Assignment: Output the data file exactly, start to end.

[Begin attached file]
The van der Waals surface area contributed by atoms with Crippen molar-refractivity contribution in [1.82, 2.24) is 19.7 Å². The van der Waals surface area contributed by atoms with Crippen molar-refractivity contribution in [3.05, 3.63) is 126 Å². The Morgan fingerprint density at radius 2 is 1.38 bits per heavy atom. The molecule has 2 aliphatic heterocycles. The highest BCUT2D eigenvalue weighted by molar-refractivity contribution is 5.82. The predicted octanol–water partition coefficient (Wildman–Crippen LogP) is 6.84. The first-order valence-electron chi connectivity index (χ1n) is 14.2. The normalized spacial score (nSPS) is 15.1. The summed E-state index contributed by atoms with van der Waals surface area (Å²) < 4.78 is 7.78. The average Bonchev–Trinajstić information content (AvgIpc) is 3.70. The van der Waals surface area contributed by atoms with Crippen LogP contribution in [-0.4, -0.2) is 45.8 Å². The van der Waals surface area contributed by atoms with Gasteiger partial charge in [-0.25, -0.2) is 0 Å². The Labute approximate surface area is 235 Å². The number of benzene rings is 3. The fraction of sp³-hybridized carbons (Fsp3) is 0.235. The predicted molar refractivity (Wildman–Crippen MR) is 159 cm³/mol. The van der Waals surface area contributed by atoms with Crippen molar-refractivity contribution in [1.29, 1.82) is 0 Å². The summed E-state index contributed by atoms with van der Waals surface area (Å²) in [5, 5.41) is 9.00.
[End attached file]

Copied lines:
The van der Waals surface area contributed by atoms with Crippen molar-refractivity contribution in [1.82, 2.24) is 19.7 Å². The van der Waals surface area contributed by atoms with Crippen molar-refractivity contribution in [3.05, 3.63) is 126 Å². The Morgan fingerprint density at radius 2 is 1.38 bits per heavy atom. The molecule has 2 aliphatic heterocycles. The highest BCUT2D eigenvalue weighted by molar-refractivity contribution is 5.82. The predicted octanol–water partition coefficient (Wildman–Crippen LogP) is 6.84. The first-order valence-electron chi connectivity index (χ1n) is 14.2. The normalized spacial score (nSPS) is 15.1. The summed E-state index contributed by atoms with van der Waals surface area (Å²) < 4.78 is 7.78. The average Bonchev–Trinajstić information content (AvgIpc) is 3.70. The van der Waals surface area contributed by atoms with Crippen LogP contribution in [-0.4, -0.2) is 45.8 Å². The van der Waals surface area contributed by atoms with Gasteiger partial charge in [-0.25, -0.2) is 0 Å². The Labute approximate surface area is 235 Å². The number of benzene rings is 3. The fraction of sp³-hybridized carbons (Fsp3) is 0.235. The predicted molar refractivity (Wildman–Crippen MR) is 159 cm³/mol. The van der Waals surface area contributed by atoms with Crippen molar-refractivity contribution in [1.29, 1.82) is 0 Å². The summed E-state index contributed by atoms with van der Waals surface area (Å²) in [5, 5.41) is 9.00.